I spoke to a young author recently, who asked me when he should start an LLC for his writing business? I asked him the first question every author should ask themselves:
Are you a business or a hobby? He wasn’t sure how to answer this, so I asked him some follow up questions:
Q: Why do you write?
A: Because I like it.
I kept pressing.
Q: Is your author business profitable?
A: It doesn’t pay the mortgage.
Q: Can you be more specific?
A: I haven’t made back the $70 yet that I spent on editing.
I had heard enough. I then told him what he needed to hear:
You’re still a hobby! You’re not a business… yet!
I explained that there was nothing wrong with writing as a hobby. In fact, I told him to enjoy his writing journey. But he shouldn’t have any expectations that his writing hobby will generate enough money to be a profitable business, much less one that would “pay the mortgage.”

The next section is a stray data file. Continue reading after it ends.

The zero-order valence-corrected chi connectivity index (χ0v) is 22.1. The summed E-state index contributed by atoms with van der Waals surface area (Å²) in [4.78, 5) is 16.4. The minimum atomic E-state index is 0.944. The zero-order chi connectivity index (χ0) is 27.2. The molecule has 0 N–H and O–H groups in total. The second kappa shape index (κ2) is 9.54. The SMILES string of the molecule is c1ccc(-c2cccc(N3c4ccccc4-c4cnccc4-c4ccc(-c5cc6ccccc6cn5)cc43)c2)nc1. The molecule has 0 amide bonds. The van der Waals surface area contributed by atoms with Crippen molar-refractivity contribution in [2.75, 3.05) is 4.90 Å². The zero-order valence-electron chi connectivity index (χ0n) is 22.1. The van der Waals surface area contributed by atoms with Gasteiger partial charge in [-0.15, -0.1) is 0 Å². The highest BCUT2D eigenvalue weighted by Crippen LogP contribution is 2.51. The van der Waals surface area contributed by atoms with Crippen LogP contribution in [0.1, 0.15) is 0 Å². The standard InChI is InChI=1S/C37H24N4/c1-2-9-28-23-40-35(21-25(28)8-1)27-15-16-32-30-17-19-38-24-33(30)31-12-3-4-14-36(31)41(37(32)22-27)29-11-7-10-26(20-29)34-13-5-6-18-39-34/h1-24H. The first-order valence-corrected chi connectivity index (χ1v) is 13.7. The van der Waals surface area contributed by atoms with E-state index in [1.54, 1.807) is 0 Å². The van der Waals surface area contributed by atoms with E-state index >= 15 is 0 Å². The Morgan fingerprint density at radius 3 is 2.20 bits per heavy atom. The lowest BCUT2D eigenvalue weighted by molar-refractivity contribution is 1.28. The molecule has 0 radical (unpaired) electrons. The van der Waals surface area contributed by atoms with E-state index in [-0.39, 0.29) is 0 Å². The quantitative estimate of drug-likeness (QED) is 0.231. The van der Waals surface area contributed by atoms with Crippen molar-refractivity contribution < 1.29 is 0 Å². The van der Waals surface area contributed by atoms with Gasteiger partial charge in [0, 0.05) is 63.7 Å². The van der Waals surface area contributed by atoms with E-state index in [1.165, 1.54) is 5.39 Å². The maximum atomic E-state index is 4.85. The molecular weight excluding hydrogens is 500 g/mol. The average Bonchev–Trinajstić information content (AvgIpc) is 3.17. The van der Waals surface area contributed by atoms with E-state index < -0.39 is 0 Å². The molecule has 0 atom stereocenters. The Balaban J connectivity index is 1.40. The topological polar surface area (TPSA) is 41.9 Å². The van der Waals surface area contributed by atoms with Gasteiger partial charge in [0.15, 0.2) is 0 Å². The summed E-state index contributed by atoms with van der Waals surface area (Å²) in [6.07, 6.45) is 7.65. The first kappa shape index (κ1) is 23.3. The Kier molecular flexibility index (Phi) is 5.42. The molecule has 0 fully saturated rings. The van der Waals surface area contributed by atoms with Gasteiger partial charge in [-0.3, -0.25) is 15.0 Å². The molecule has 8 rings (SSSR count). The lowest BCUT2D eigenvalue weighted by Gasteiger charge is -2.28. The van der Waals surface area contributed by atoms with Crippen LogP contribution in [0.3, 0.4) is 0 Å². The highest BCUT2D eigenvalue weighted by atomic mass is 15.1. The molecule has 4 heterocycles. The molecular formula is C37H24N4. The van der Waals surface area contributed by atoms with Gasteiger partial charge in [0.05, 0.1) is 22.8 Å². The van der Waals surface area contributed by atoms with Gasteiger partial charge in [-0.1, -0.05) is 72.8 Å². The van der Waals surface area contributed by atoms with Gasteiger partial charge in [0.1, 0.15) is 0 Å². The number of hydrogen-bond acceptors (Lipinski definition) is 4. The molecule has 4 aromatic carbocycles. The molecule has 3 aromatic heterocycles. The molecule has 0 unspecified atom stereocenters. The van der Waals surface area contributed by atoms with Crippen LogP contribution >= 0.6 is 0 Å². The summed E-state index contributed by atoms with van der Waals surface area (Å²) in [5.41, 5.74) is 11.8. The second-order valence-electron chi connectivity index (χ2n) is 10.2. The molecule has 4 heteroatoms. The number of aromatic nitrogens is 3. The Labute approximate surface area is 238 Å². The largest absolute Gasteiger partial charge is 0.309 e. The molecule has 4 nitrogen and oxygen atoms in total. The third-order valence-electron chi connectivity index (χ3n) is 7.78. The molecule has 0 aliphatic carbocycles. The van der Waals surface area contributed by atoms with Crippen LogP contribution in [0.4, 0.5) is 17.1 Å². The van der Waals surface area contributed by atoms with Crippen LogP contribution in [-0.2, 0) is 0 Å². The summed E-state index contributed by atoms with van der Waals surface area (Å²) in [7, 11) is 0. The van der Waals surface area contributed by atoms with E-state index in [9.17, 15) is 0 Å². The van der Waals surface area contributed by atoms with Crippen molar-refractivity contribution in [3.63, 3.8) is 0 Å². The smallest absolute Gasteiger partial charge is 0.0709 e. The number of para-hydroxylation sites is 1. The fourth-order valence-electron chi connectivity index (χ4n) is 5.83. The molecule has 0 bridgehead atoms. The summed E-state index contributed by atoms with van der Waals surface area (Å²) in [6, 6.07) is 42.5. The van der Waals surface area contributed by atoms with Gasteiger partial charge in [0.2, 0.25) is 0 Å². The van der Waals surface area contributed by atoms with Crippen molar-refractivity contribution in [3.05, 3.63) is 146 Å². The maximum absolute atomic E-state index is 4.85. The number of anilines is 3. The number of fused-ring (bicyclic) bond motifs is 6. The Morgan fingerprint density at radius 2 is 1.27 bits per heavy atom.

In other words, it is premature for an author to spend the money to set up an LLC for his/her author business, until it’s a business.
When he dedicates his time, talents and treasure to his writing, then and only then, does he have a business?
A writer is running an author business when he/she:
- Writes to a market (not just writes what it wants).
- Invests in his/her brand: professional covers, editors, formatters, an author website, etc.
- Protects that brand: copyrighting, trademarking its names, and forming an entity.
- Invests time and money into marketing.
- Constantly learns from the changing market and refines its practices.
- Is profitable – Any business in any industry must be profitable if it is to exist long term.
In short… When you are involved in the business of writing, that is when you should form a writing business entity.
Learn more about when and how to form an author entity in Entity Set Up: Why and How Authors Need to Create a Business Entity Now (Self-Publishing Empire).